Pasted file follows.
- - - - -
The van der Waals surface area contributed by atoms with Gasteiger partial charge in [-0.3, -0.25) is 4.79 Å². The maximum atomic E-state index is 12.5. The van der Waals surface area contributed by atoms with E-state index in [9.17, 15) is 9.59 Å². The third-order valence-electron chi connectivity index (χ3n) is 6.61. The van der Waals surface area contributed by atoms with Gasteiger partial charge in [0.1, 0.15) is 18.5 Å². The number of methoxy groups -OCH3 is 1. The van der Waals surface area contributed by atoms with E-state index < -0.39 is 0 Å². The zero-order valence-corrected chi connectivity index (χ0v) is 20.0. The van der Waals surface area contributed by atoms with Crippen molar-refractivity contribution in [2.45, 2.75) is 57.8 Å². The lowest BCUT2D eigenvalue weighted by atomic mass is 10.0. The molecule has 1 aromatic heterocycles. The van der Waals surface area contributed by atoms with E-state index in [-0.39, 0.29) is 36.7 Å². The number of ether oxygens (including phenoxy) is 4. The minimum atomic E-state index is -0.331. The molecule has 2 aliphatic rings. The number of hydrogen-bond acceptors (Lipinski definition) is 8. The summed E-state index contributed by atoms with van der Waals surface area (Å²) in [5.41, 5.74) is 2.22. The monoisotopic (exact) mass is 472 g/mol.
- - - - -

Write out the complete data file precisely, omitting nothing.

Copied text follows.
The van der Waals surface area contributed by atoms with Gasteiger partial charge in [-0.3, -0.25) is 4.79 Å². The maximum atomic E-state index is 12.5. The van der Waals surface area contributed by atoms with E-state index in [9.17, 15) is 9.59 Å². The third-order valence-electron chi connectivity index (χ3n) is 6.61. The van der Waals surface area contributed by atoms with Gasteiger partial charge in [0.1, 0.15) is 18.5 Å². The number of methoxy groups -OCH3 is 1. The van der Waals surface area contributed by atoms with E-state index < -0.39 is 0 Å². The zero-order valence-corrected chi connectivity index (χ0v) is 20.0. The van der Waals surface area contributed by atoms with Crippen molar-refractivity contribution in [2.45, 2.75) is 57.8 Å². The lowest BCUT2D eigenvalue weighted by atomic mass is 10.0. The molecule has 1 aromatic heterocycles. The van der Waals surface area contributed by atoms with E-state index in [-0.39, 0.29) is 36.7 Å². The number of ether oxygens (including phenoxy) is 4. The minimum atomic E-state index is -0.331. The molecule has 2 aliphatic rings. The number of hydrogen-bond acceptors (Lipinski definition) is 8. The summed E-state index contributed by atoms with van der Waals surface area (Å²) in [5.41, 5.74) is 2.22. The monoisotopic (exact) mass is 472 g/mol.